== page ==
Inflation in the US may be high, but it’s not hyper

Tackling the inflation issue by raising interest rates next year could be a drag on the economic recovery

Prices paid by US consumers rose in August by less than forecast, snapping a string of hefty gains and suggesting that some of the upward pressure on inflation is beginning to wane. Bloomberg
Powered by automated translation

Financial markets are worried about inflation. So are several company chiefs and hedge fund managers who are concerned the US Federal Reserve is not reacting fast enough to curb inflationary pressures in the world’s largest economy.

Last week, Twitter and Square chief executive Jack Dorsey weighed into the debate, tweeting that hyperinflation – typically defined as prices rising more than 50 per cent every month – is “happening” and would “change everything”.

This is an astonishing claim with US inflation at just 0.4 per cent month-on-month and 5.4 per cent year-on-year in September.

Price pressures have undoubtedly increased this year for three main reasons: reopening frictions as demand for some goods and services such as used cars, airfares and hotels outstripped supply when restrictions on activity were eased earlier this year; energy and commodity price increases, again as demand surged while supply lagged; and supply chain disruptions leading to shortages of products and components, as well as pushing up shipping costs exponentially.

However, two of these three inflation drivers are likely to moderate over the next nine to 12 months. Some of the reopening-related inflation has already started to dissipate – airfares, used car prices and hotel rates in the US have declined over the past couple of months and we expect this trend to continue.

Energy costs have increased sharply this year, but crude oil prices are likely to soften in the second half of 2022 as supply increases and demand growth slows. Food prices are also expected to stabilise or even decline from current levels next year.

The third key driver of inflation – supply chain disruption – is probably going to remain a source of inflation well into next year. The spread of the Covid-19 Delta variant in Asia has led to tighter restrictions on activity being imposed, putting further pressure on already strained global supply chains. This has led to higher costs for businesses, some of which may be passed on to consumers although larger firms are likely to absorb some of these costs.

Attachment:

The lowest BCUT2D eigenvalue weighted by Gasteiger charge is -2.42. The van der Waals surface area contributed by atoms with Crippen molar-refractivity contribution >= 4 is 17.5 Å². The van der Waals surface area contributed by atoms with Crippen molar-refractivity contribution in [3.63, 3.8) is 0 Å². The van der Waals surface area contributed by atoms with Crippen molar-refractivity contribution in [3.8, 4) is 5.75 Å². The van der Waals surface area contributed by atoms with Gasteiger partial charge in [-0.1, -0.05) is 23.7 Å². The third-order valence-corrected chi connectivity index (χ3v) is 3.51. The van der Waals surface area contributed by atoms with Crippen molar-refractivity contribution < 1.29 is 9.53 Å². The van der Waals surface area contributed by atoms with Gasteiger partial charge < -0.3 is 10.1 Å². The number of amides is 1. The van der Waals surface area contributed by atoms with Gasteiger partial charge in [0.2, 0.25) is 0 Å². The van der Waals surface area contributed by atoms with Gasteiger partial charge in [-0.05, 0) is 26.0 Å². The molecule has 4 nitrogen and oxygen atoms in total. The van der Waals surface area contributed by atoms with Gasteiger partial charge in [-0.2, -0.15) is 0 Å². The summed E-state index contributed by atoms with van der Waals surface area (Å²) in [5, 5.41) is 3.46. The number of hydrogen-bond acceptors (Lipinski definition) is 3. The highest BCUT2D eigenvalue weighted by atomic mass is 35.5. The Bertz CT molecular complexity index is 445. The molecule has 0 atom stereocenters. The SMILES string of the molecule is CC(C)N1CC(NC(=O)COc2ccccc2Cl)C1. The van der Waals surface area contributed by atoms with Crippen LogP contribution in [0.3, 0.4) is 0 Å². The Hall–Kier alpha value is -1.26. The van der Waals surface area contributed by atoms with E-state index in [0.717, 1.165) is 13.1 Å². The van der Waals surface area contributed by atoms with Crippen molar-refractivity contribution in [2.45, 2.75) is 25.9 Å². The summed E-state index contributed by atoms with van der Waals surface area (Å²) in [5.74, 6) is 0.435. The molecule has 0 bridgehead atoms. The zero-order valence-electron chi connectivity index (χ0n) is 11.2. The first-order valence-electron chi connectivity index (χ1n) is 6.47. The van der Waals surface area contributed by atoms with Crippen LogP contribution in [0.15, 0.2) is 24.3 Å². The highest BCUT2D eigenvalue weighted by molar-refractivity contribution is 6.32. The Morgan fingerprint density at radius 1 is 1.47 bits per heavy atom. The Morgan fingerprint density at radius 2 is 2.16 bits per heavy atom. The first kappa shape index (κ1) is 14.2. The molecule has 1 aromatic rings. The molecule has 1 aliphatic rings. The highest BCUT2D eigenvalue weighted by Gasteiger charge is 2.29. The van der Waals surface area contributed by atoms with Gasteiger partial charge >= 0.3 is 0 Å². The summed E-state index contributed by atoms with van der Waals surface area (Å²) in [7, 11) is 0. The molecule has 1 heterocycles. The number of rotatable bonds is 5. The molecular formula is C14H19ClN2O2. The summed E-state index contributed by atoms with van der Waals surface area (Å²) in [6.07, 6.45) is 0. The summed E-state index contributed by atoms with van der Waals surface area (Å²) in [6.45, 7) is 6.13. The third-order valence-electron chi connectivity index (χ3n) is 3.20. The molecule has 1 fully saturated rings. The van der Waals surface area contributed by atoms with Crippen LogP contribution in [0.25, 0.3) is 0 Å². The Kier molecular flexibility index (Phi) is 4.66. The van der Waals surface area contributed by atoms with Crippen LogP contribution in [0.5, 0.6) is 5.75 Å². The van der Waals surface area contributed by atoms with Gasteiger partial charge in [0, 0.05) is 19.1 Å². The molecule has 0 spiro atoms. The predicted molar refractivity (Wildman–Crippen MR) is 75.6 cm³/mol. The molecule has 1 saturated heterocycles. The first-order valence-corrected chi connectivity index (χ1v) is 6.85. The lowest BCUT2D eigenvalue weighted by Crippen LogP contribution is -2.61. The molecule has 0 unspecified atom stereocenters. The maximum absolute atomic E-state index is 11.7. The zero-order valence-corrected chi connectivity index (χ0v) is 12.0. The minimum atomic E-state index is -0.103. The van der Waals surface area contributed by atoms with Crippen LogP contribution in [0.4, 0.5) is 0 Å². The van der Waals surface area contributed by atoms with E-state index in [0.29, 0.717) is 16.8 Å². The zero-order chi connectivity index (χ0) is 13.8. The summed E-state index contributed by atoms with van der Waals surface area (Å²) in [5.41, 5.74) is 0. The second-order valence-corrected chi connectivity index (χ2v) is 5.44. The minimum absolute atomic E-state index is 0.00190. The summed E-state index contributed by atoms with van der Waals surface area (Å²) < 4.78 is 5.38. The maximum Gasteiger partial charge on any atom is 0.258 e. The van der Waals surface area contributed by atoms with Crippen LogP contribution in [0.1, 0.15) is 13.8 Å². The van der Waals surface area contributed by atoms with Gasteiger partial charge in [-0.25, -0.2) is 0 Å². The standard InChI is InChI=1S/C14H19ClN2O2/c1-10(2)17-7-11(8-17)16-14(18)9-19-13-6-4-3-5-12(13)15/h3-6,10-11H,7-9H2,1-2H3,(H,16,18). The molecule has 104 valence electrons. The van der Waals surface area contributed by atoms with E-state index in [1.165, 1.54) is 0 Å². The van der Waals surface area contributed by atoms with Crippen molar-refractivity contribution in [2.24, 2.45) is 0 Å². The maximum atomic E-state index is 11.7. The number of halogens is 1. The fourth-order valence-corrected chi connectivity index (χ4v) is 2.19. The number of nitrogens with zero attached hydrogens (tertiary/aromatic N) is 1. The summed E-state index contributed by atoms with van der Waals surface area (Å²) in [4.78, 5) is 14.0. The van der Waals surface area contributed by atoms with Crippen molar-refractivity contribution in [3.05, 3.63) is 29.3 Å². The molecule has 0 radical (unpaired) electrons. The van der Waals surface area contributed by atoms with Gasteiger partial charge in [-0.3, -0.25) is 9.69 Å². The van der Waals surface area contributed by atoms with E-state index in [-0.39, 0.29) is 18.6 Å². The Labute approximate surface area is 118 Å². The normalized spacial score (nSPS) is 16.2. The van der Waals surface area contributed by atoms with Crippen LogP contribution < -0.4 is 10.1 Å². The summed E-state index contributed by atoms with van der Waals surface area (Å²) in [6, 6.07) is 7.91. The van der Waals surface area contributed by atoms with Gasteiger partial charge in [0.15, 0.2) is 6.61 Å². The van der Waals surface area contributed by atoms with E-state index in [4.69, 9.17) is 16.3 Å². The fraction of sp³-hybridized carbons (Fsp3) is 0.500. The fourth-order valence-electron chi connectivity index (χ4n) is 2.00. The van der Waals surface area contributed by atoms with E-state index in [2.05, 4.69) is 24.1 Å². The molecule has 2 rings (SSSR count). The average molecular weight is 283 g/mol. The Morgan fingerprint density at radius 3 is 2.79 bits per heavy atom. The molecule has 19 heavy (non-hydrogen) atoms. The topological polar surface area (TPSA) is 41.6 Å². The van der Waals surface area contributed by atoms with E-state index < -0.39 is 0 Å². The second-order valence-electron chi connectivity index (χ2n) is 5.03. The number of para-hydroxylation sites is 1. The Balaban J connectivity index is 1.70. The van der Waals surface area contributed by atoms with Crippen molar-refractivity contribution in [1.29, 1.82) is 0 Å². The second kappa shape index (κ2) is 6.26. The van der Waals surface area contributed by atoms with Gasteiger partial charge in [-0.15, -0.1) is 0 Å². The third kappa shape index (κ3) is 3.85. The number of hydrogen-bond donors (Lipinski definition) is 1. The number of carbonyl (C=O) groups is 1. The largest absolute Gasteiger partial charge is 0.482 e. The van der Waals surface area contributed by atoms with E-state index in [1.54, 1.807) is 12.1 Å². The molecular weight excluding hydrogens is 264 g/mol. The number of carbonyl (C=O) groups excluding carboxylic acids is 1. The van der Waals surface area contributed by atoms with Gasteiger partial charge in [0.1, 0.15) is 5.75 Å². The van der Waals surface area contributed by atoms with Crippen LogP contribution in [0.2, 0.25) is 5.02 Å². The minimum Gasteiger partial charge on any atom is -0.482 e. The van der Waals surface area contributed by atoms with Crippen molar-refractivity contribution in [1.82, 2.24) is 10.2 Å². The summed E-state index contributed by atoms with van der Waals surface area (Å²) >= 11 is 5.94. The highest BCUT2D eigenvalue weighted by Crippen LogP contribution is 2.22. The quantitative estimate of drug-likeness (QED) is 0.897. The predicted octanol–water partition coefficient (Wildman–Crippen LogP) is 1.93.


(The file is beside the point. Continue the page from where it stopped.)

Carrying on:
Overall, Emirates NBD expects US inflation to moderate in 2022, but there are clearly upside risks to this view.

One concern for the Fed is higher housing costs, which accounts for about a third of the consumer price index in the US, and which could continue to rise in the coming months.

Another closely watched measure is wage growth, which has accelerated in recent months particularly for lower skilled, lower paid jobs in the retail and hospitality sectors. We would argue that some increase in wages is overdue – wages as a share of corporate income are near multi-decade lows in the US, but with some firms likely to pass through higher wage costs to consumers, there is a risk that wage growth will be a source of inflation next year.

If inflation proves stickier than we currently expect, the Fed may be forced to prioritise one element of its dual mandate – price stability or full employment – over the other.

Tackling the inflation issue by raising interest rates next year could add another drag to the economic recovery if firms face higher costs of capital and slow investment or cut back on hiring plans. That may actually end up alleviating the current labour shortage by reducing the demand for workers, but end up freezing out those who haven’t yet returned to the workforce.

Conversely, keeping monetary policy accommodative, even if prices rise, may not actually prompt workers back into the labour market. There is a panoply of reasons keeping people out of the labour market in the US at present, not least of which is workers holding out for higher wages or because of wealth effects – the equity market rally over the past 18 months has arguably been supported by interest rates close to zero.

Federal Reserve chairman Jerome Powell has signalled that the central bank is ready to start tapering its asset purchases – possibly as soon as this week – but has also stressed that this does not mean that the Federal Open Market Committee is ready to talk about raising interest rates.

The market is currently pricing in two rate hikes by the end of next year, betting that the Fed will need to raise interest rates faster than its own projections imply.

If, as we believe, inflation slows sharply around the time the Fed comes to the end of its tapering in the middle of 2022, and the labour market has not yet reached full employment, then the Fed is likely to hold off raising rates for several months, possibly until early 2023.

Khatija Haque is chief economist and head of research at Emirates NBD

Updated: November 01, 2021, 7:33 AM